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Another trick with sawblades


Another trick ; before you saw with a new blade, run the blade
thru a stick of beeswax (many bench jewelers stick a bit of it on
the bench.) Then pass the blade quickly thru your torch. It will
now cut like a hot knife through butter.



I was really confused by your suggestion, until I realized that
you meant twist 90 degrees. I’d originally envisioned something
like a staple, and it didn’t make any sense! Are you mounting the
altered sawblade to cut right to left, or left to right? (That
might depend on whether you were left or right handed?)


Kat Tanaka


Hi Felicity in West oz where spring is in the air,

Nice to see some good old Aussie ingenuity at work! I do a lot
of sawing this way, as some of my spec frames are long shapes cut
from sheet. I thought I was the only one to do this, after Andy
Cooperman (US) showed me how. I have an improvement, but.

Just do the bending cold, with the blade inplace in the frame.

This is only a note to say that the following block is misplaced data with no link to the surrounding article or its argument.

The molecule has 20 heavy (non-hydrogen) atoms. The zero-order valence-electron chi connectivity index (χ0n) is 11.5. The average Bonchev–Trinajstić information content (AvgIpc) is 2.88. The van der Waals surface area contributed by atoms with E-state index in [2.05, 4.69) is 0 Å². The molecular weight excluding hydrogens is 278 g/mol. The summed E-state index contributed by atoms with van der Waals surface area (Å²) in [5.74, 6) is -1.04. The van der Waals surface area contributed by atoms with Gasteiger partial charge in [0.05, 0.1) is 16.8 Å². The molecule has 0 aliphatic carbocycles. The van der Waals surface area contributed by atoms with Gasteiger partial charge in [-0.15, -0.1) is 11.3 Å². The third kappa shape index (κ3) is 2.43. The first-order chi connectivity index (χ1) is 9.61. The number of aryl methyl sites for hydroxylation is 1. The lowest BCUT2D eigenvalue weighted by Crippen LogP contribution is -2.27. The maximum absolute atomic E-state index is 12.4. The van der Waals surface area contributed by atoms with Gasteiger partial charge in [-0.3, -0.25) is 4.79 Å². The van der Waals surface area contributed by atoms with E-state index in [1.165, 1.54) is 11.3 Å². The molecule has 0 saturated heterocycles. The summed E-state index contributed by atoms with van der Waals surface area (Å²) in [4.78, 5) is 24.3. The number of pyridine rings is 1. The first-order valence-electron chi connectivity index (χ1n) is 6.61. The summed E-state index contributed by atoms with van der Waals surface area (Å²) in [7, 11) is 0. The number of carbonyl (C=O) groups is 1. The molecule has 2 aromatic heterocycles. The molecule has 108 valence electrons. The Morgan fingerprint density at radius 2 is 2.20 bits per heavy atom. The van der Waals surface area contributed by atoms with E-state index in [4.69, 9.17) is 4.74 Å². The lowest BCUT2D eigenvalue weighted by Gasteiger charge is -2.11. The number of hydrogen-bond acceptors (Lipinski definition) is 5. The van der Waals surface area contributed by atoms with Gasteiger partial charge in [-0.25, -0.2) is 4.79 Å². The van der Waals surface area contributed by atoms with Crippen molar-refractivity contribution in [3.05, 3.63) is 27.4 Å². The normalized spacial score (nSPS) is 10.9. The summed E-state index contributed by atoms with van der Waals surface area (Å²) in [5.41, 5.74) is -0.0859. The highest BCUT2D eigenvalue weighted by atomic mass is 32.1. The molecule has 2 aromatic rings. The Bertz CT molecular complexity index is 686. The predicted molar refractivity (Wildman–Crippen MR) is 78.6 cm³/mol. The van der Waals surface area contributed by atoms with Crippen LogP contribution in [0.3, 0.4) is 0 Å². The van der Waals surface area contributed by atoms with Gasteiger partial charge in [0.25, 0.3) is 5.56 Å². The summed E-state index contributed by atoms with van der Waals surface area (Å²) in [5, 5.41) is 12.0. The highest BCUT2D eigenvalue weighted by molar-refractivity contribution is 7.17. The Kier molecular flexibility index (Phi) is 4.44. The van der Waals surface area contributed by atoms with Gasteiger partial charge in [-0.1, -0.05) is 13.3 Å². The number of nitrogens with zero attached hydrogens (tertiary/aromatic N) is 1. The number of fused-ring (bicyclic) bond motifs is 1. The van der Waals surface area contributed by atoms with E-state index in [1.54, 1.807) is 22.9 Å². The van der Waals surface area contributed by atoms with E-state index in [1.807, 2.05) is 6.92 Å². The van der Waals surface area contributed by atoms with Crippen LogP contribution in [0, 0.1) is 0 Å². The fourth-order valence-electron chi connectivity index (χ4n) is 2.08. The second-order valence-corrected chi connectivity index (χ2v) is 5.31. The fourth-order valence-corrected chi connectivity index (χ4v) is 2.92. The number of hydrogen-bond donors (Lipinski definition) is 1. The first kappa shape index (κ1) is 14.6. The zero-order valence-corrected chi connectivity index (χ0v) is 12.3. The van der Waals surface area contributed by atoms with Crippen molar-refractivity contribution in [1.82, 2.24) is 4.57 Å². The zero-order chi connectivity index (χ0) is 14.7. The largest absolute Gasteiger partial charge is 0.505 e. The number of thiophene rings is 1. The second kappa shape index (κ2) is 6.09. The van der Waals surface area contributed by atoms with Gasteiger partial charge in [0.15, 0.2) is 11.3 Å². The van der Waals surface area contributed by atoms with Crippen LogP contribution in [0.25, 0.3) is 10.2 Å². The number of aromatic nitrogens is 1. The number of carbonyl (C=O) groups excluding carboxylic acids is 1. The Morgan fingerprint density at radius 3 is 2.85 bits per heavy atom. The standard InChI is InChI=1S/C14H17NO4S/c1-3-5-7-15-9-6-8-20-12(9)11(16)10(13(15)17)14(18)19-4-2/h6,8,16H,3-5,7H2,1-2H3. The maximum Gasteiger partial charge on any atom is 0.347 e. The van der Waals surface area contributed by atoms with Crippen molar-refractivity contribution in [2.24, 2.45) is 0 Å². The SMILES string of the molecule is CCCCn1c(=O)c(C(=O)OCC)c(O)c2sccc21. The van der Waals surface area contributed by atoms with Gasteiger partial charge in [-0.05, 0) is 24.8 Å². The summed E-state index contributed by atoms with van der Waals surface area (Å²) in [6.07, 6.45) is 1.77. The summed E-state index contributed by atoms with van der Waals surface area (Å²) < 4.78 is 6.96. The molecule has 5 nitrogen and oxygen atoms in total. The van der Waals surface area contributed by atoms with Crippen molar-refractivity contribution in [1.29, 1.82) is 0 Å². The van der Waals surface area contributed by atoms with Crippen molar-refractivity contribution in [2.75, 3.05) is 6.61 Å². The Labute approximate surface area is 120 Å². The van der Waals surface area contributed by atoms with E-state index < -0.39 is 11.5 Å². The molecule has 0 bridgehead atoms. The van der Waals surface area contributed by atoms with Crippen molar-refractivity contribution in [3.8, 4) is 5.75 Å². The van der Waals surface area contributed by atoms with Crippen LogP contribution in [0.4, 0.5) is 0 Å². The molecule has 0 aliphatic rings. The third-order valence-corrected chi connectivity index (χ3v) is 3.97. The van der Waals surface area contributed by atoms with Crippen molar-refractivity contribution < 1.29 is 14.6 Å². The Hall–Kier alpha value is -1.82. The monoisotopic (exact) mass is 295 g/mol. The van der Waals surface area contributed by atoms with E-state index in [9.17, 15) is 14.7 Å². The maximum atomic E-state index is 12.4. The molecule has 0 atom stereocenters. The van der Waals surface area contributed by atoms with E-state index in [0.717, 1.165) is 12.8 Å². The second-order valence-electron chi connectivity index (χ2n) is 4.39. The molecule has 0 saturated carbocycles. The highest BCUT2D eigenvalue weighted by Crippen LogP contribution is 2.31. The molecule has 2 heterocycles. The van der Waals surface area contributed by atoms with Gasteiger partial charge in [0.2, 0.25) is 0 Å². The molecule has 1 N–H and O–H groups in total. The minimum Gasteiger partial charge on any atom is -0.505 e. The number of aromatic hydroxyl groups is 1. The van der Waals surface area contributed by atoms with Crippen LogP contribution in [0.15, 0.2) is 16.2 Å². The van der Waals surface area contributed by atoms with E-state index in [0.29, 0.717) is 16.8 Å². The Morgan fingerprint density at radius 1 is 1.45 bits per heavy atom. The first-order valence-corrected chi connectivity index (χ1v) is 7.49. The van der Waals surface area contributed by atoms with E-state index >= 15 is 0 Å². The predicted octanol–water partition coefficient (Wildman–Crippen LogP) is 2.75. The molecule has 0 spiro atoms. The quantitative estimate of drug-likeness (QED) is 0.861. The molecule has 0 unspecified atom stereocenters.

No need to heat it up as the ends of the blades are still
annealed, not hardened like the teeth are. Hold the frame, get
some flat pliers, and bend each end a quarter-turn at a time.
Bend to wherever you want + a little more to account for a little
spring-back. I’ve found that a slightly less or a little more
than 90 degrees helps with getting into some of my tricky long

PS, I’m looking for info on Sydney. Been there?

Brian, in New Zild, where only rain is in the air.
B r i a n =A0 A d a m J e w e l l e r y E y e w e a r =A0


Another trick that I use with saw blades when sawing those long
fine wired coils to make jump rings, is to turn the the saw
blade upside down > the wrong way that is> and saw away . I find
this to work very well for me as I am sawing upwards to the
whole coil length which gives stability and a firmness to sawing

Marjorie Lord Australia